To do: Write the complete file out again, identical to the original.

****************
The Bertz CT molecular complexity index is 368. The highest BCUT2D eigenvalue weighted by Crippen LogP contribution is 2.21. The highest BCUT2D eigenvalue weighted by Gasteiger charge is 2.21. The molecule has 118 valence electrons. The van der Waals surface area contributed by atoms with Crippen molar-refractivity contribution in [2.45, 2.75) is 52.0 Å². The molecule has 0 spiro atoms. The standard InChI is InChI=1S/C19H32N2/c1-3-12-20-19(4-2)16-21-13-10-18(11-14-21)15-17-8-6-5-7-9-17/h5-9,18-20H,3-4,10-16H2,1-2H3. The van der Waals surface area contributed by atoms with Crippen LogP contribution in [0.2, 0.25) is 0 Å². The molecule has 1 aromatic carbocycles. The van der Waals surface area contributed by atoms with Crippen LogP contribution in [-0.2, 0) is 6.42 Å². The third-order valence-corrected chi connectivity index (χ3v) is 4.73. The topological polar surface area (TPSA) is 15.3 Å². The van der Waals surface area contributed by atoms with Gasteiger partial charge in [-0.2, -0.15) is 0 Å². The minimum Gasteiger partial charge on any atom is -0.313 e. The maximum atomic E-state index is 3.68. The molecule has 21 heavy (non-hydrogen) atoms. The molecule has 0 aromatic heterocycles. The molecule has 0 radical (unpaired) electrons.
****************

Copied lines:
The Bertz CT molecular complexity index is 368. The highest BCUT2D eigenvalue weighted by Crippen LogP contribution is 2.21. The highest BCUT2D eigenvalue weighted by Gasteiger charge is 2.21. The molecule has 118 valence electrons. The van der Waals surface area contributed by atoms with Crippen molar-refractivity contribution in [2.45, 2.75) is 52.0 Å². The molecule has 0 spiro atoms. The standard InChI is InChI=1S/C19H32N2/c1-3-12-20-19(4-2)16-21-13-10-18(11-14-21)15-17-8-6-5-7-9-17/h5-9,18-20H,3-4,10-16H2,1-2H3. The van der Waals surface area contributed by atoms with Crippen LogP contribution in [0.2, 0.25) is 0 Å². The molecule has 1 aromatic carbocycles. The van der Waals surface area contributed by atoms with Crippen LogP contribution in [-0.2, 0) is 6.42 Å². The third-order valence-corrected chi connectivity index (χ3v) is 4.73. The topological polar surface area (TPSA) is 15.3 Å². The van der Waals surface area contributed by atoms with Gasteiger partial charge in [-0.2, -0.15) is 0 Å². The minimum Gasteiger partial charge on any atom is -0.313 e. The maximum atomic E-state index is 3.68. The molecule has 21 heavy (non-hydrogen) atoms. The molecule has 0 aromatic heterocycles. The molecule has 0 radical (unpaired) electrons.